Go Inside The Secret Test Kitchen Where McDonald's Invents New Menu Items

mcdonalds test kitchen

Photo: Kim Bhasin / Business Insider

We visited McDonald’s global headquarters in Oak Brook, Il., and the company gave us a peek inside its test kitchen.Tucked within the walls of the Campus Office Building, the Culinary centre seems to be in a peculiar place. It’s surrounded by endless cubicles and corporate-folk.

But inside the kitchen, there’s serious work being done.

“It’s not just chefs playing in the kitchen,” said Chef Jessica Foust, a nutrition and culinary manager at the test kitchen.

Every menu item takes years of planning to develop and organise. Different countries, screening, volume — it’s quite the effort, she said.

So, what’s it look like in there? See for yourself. 

Disclosure: McDonald’s provided travel and accommodations for the trip.

Tucked away at the McDonald's C.O.B. — or Campus Office Building — is the test kitchen, where the fast food chain comes up with all sorts of products.

Here's what Big Mac Blvd. looks like. Kitchens on the left, cubicles on the right.

Here we are — the test kitchen is called the Culinary centre.

It's a bit strange, actually — a McDonald's kitchen encased in glass that's more fitting for a conference room.

But there's some appropriate reading.

We met up with Chef Jessica Foust, a nutrition and culinary manager at the test kitchen.

Judging by the setup, the kitchen was prepped to handle the McWraps and Fish McBites. The box o' fish is the McDonald's latest limited-time offering, hitting locations just in time for Lent.

It has all the gadgets that a regular McDonald's kitchen would have.

Like these handheld pumps.

And the usual cups and shakers.

There's even a little guide on how to get buns toasted perfectly.

So we ran through the whole process of making a McWrap — a product that McDonald's is counting on going forward.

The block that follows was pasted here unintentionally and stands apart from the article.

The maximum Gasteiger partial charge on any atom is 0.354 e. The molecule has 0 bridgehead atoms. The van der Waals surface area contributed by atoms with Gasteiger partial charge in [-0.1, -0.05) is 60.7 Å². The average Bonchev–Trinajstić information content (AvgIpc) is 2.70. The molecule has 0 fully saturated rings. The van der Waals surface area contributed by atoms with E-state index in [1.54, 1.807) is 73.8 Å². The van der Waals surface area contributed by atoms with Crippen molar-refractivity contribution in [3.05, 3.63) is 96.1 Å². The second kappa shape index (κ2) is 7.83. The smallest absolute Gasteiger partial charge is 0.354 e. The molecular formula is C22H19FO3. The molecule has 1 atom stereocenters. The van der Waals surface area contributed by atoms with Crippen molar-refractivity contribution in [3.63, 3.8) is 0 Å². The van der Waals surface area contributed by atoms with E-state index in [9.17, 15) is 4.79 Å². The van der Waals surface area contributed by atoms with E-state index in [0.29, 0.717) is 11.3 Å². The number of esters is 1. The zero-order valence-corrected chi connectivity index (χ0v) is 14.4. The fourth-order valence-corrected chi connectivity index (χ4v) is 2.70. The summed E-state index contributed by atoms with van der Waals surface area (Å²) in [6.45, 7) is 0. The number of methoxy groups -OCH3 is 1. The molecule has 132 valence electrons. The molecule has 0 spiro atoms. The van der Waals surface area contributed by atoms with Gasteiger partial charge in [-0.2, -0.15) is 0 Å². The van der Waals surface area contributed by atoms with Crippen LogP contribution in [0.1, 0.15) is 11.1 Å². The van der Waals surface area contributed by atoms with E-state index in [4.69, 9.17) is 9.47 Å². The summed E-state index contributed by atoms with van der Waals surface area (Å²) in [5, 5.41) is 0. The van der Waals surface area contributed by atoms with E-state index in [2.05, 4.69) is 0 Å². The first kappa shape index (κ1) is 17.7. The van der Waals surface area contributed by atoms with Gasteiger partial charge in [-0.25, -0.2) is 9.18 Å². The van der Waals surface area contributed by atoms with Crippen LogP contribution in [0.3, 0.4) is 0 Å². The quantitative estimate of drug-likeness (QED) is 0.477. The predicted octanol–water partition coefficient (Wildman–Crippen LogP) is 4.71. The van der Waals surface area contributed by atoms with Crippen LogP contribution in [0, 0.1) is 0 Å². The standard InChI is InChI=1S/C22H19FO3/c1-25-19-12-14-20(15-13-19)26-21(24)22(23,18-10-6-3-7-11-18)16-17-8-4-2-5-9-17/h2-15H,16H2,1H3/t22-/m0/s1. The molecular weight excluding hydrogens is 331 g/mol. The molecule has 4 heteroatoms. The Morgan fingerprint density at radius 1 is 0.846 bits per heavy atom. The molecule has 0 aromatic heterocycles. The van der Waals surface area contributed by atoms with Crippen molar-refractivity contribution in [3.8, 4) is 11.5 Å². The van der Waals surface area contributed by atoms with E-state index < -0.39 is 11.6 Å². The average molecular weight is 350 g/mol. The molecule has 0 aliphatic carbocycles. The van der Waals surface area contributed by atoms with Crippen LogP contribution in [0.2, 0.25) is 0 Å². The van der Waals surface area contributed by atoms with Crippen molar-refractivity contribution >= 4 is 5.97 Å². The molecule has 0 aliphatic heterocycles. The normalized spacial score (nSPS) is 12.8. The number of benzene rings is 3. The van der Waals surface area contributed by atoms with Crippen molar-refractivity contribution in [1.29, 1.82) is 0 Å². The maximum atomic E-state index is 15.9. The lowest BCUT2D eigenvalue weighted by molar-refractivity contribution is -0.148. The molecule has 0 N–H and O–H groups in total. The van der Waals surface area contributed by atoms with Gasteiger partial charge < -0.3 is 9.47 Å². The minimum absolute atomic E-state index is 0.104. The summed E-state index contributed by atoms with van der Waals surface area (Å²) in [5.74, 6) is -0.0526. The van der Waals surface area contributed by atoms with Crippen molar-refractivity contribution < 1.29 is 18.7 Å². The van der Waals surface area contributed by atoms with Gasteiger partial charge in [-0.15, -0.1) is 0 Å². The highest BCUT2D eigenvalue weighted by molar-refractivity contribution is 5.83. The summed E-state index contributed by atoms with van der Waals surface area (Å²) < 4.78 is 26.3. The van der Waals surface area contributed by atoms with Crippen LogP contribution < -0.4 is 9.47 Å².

The whole assembly line was set up — simple enough.

The finished product (well, after we'd taken a bite) — just like you'd see in restaurants.

We also got to try those Fish McBites, which weren't in stores yet.

The breading's different from a Filet-O-Fish and it's a totally different experience.

A lot of people shy away from fast food fish, but it wasn't too bad. We wouldn't go out of our way to order it, though McDonald's Filet-O-Fish lovers might.

What's Foust's favourite item that never made it into restaurants? A blueberry yogurt ice cream shake, she told us.

That's not the only kitchen at the McDonald's HQ. There are plenty more running down the side of Big Mac Blvd.

On the way to another one, we ran into Chef Dan Coudreaut, the executive chef at McDonald's.

Other chefs were at work too. This one was getting some bacon ready for some unknown project.

It was a bit of a mess in there, like a scientist's lab, with chefs busy at work with their food.

There's also the Sensory Evaluation centre, which McDonald's uses to test the new stuff they're experimenting with in order to get the feedback to improve the products.

It's a key part of product development. In the Difference Test, you evaluate everything from appearance and colour to viscosity and flavour.

The items come through a magic door. We tasted a set of mango pineapple smoothies and each of them were slightly different.

Now see the rest of McDonald's corporate mothership...

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